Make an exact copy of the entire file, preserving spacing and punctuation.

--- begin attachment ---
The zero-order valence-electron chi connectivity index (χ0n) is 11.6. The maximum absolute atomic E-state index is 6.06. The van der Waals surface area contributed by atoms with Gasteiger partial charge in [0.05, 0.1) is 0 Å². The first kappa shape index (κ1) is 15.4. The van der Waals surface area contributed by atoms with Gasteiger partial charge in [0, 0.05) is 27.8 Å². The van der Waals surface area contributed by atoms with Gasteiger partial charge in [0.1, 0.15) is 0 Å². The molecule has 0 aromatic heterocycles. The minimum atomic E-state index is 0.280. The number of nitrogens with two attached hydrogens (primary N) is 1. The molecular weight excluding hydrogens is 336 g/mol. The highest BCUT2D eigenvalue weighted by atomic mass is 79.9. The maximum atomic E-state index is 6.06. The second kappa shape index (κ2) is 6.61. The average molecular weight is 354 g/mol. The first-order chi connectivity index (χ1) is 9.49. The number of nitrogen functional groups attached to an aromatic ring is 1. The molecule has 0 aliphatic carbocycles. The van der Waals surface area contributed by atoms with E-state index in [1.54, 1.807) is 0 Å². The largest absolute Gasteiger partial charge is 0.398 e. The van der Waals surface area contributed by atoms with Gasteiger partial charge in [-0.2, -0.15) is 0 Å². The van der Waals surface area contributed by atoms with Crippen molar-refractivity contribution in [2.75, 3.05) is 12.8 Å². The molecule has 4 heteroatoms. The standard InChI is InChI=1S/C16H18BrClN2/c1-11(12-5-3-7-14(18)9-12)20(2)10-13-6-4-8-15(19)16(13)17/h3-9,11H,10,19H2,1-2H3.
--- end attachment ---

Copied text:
The zero-order valence-electron chi connectivity index (χ0n) is 11.6. The maximum absolute atomic E-state index is 6.06. The van der Waals surface area contributed by atoms with Gasteiger partial charge in [0.05, 0.1) is 0 Å². The first kappa shape index (κ1) is 15.4. The van der Waals surface area contributed by atoms with Gasteiger partial charge in [0, 0.05) is 27.8 Å². The van der Waals surface area contributed by atoms with Gasteiger partial charge in [0.1, 0.15) is 0 Å². The molecule has 0 aromatic heterocycles. The minimum atomic E-state index is 0.280. The number of nitrogens with two attached hydrogens (primary N) is 1. The molecular weight excluding hydrogens is 336 g/mol. The highest BCUT2D eigenvalue weighted by atomic mass is 79.9. The maximum atomic E-state index is 6.06. The second kappa shape index (κ2) is 6.61. The average molecular weight is 354 g/mol. The first-order chi connectivity index (χ1) is 9.49. The number of nitrogen functional groups attached to an aromatic ring is 1. The molecule has 0 aliphatic carbocycles. The van der Waals surface area contributed by atoms with E-state index in [1.54, 1.807) is 0 Å². The largest absolute Gasteiger partial charge is 0.398 e. The van der Waals surface area contributed by atoms with Gasteiger partial charge in [-0.2, -0.15) is 0 Å². The van der Waals surface area contributed by atoms with Crippen molar-refractivity contribution in [2.75, 3.05) is 12.8 Å². The molecule has 4 heteroatoms. The standard InChI is InChI=1S/C16H18BrClN2/c1-11(12-5-3-7-14(18)9-12)20(2)10-13-6-4-8-15(19)16(13)17/h3-9,11H,10,19H2,1-2H3.